I'm with you on disliking socialism, Darren. But this isn't it.

[And it isn't *MY* fault you don't have foreshadowing ... :-)]

-Mark Roulo

Anonymous said...

"Are these municipal wifi experiments failing because the idea is inherently non-viable, or because the implementation is poorly managed? It seems to me like it should be easy to cover a city with cheap wifi -- the Meraki wireless routers are cheap and easy to distribute over reasonably large areas, for example. "

I think the problem is that very few people actually want/need wireless bandwidth in the middle of the street.

Indoors (e.g. at a coffee house), the *local* wireless goes to a wired connection. Mostly the same for inside a house.

There is thus not much demand for outdoor, random access. This makes it difficult to charge for it ... a very large access charge and most people decide that they can wait. A low access charge and you go out of business.

Additionally, the Muni WiFi seems to have the same problems that most computer buses have ... the effective bandwidth is essentially fixed, so if more people try to use it, then the useful bandwidth drops for everyone. This discourages high useage ...

I suspect that if the local cities actually *did* have a monopoly, then this could be made to work (poorly ... but it would work), but baring that I don't see much of a business opportunity even though the technology is okay.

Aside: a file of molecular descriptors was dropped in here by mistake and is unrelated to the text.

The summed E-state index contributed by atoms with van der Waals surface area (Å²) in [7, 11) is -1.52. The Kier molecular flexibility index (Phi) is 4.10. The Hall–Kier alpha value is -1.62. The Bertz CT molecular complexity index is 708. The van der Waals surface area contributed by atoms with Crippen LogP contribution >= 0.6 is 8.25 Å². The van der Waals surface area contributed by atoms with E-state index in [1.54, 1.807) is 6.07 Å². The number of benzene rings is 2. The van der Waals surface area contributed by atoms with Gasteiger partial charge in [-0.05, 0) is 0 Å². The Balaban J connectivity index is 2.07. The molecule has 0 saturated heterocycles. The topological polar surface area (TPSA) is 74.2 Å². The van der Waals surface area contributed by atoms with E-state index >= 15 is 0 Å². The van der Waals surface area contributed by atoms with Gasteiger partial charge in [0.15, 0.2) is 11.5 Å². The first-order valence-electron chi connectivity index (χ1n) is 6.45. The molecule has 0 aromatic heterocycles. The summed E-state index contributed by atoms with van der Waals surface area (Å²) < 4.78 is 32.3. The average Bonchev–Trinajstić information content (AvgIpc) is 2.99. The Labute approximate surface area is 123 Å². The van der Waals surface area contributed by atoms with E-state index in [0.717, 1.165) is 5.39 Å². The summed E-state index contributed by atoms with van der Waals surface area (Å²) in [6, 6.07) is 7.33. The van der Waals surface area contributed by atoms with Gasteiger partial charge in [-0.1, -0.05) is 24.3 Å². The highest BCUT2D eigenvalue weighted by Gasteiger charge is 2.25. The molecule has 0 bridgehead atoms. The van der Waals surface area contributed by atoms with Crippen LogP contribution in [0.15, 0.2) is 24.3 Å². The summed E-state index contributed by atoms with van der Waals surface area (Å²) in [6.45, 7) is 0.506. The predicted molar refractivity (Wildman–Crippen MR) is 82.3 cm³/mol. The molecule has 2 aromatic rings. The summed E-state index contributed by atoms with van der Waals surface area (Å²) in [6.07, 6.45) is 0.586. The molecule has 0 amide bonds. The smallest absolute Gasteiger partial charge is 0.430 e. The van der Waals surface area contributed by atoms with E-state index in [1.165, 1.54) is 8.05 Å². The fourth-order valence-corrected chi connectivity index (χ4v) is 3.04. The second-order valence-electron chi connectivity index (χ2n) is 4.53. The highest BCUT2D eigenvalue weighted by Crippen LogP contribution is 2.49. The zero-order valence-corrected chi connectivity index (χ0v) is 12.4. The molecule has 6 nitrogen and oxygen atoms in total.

-Mark Roulo

Ellen K said...

Wow, if people are this bent out of shape because free wifi isn't really free, imagine how ticked off they will be when they discover the same thing holds true regarding "free" healthcare.

allen (in Michigan) said...

There's a number of problems with municipal wifi, technical, financial, even historical.

The modest footprint of wifi reduces the problem of bandwidth hogging since there are necessarily a relatively few users per node.

Against that is the cost per node which is still pretty high and the fact that coverage is impacted by interfering buildings and vegetation. Also against wifi is the fact that wifi is a pretty elderly technology by current standards and its bandwidth isn't really up to current and future demands. Streaming video was *not* the norm when wifi was developed.

A municipal wifi system also competes with the extant broadband vendors and as competition has heated up the cost of broadband has come down/performance gone up. That creates a performance "ceiling" that muni wifi has to achieve before it'll garner enough support to make the revenue models work.

But the direction of things is clear: costs down, performance up. It's just a matter of how fast things occur and the recalcitrance of the impediments.

If I were a betting man I'd give odds (OK, small odds) that bandwidth will be free within five years that's how fast the technology's moving.

Eric W. said...

If I were a betting man I'd give odds (OK, small odds) that bandwidth will be free within five years that's how fast the technology's moving.

That's if we can keep net neutrality.